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Why hasn’t US gone after hackers?

June 4, 2013
Salem News

Think for a moment about what would happen if a foreign power launched a military attack calculated to destroy billions of dollars' worth of U.S. property - but without causing any injuries or deaths.

It would be an attack and retaliation would be swift and devastating, right?

Wrong.

Such attacks occur with regularity in cyberspace. U.S. officials say the latest involved Chinese hackers stealing sensitive data from dozens of Pentagon computers used to store weapons secrets.

Experts have warned for some time that the Chinese had developed a sophisticated cyber-espionage system. During the past few years they have used it successfully and repeatedly.

Yet - at least to judge by U.S. government statements - there has been no retaliation in kind.

Why? Members of Congress ought to be asking that question. If the reason is that U.S. officials fear a cyberspace exchange that could leave our computer networks in shambles, then shame on us for not being as prepared to deal with online warfare as we are to handle a missile strike.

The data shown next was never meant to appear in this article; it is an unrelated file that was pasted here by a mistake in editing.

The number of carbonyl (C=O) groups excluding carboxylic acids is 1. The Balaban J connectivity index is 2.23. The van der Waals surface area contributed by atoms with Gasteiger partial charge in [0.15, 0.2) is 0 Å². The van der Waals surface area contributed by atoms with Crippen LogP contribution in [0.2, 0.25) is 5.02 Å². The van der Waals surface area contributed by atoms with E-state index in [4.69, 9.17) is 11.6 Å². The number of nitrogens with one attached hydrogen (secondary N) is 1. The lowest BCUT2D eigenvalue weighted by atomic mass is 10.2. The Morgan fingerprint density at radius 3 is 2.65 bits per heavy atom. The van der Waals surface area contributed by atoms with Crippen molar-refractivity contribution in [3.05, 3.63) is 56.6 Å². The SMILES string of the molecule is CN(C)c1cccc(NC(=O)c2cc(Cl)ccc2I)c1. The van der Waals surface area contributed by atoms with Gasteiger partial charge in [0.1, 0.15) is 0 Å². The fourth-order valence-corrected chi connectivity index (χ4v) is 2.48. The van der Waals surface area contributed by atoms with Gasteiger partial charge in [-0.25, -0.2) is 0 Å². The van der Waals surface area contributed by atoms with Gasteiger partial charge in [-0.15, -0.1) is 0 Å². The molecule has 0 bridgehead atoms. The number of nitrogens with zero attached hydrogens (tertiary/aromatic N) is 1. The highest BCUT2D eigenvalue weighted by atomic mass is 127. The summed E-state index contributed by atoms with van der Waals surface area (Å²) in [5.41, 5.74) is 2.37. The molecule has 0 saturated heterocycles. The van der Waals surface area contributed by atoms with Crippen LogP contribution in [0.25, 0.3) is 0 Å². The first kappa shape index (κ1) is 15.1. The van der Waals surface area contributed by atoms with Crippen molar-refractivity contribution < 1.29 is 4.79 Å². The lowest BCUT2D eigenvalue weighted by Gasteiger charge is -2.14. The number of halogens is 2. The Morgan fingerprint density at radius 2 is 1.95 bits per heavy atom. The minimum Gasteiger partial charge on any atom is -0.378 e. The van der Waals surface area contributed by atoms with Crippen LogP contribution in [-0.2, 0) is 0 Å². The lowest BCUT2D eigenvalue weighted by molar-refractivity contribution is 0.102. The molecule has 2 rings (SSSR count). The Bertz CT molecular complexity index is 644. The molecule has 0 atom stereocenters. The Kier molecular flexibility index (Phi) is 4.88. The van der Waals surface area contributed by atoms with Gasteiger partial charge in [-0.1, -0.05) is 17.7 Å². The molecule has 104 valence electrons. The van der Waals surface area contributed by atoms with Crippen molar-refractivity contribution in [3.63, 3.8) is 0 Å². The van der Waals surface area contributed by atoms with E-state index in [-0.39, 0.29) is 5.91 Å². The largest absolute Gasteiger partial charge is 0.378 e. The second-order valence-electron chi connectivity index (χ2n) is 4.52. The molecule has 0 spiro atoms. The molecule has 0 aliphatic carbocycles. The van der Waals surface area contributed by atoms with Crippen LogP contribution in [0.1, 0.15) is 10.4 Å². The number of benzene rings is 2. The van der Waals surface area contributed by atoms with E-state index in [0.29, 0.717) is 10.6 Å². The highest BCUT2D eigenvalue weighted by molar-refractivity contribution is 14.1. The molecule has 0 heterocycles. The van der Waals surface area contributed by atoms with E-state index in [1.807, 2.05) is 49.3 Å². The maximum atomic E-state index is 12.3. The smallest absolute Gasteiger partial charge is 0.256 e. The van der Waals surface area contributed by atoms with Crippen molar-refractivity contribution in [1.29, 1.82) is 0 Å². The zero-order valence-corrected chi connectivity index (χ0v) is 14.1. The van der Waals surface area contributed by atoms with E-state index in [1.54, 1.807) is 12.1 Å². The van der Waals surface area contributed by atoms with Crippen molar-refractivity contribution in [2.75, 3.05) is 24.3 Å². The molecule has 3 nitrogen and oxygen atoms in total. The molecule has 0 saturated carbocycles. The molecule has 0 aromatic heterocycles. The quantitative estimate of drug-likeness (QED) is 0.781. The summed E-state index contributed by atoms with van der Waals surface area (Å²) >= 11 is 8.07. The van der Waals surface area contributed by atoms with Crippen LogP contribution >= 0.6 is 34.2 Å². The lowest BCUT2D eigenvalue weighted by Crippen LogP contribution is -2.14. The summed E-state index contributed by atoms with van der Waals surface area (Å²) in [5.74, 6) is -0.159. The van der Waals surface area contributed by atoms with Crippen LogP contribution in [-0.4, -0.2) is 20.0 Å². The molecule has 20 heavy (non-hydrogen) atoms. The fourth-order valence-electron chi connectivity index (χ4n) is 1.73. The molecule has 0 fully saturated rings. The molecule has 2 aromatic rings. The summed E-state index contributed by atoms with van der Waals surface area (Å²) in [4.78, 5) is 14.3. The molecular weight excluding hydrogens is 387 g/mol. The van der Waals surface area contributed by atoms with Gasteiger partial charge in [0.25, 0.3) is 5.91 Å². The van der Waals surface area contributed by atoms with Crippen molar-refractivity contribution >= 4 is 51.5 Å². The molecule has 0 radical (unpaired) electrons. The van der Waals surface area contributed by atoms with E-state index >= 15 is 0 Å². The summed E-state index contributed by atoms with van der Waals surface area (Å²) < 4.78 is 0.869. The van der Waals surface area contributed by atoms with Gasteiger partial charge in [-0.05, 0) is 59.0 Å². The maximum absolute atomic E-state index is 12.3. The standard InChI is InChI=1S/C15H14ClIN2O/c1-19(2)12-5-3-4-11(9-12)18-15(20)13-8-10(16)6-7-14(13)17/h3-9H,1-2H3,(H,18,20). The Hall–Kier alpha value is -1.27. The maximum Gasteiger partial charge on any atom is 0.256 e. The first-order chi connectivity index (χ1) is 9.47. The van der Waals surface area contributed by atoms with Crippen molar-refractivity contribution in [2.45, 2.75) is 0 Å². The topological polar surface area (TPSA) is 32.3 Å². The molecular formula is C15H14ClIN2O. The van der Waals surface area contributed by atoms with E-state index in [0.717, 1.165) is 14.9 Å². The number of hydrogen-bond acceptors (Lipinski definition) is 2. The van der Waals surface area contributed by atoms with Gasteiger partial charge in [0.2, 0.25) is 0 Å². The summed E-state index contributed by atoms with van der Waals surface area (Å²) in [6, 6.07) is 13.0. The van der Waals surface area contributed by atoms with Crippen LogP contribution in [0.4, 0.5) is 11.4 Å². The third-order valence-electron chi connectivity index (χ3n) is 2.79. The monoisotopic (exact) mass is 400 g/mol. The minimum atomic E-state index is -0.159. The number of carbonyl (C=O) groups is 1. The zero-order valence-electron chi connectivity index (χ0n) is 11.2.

Again, Congress needs to get an answer to the question.

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How ironic: Attorney General Eric Holder thinks the Justice Department ought to have full access to how journalists report the news, and even to some reporters' personal communications. But he does not believe the American public has a right to know what is said during meetings planned between government officials and news media representatives.

Holder's snoops have unconstitutionally looked at journalists' phone records and e-mail messages, it has been revealed. The attorney general apparently hopes a feel-good meetings among journalists and DOJ staff, held Thursday, will smooth all that over.

But Holder wanted the meeting to be off the record. Some news organizations, including The Associated Press, balked at that. A few others did not, and sent representatives to the meeting. As it turned out, they talked about what was said.

Journalists who rejected Holder's attempt to keep a lid on the meeting were right to do so. The public has a right to know everything he and his staff have to say about unconstitutional harassment of journalists.

 
 

 

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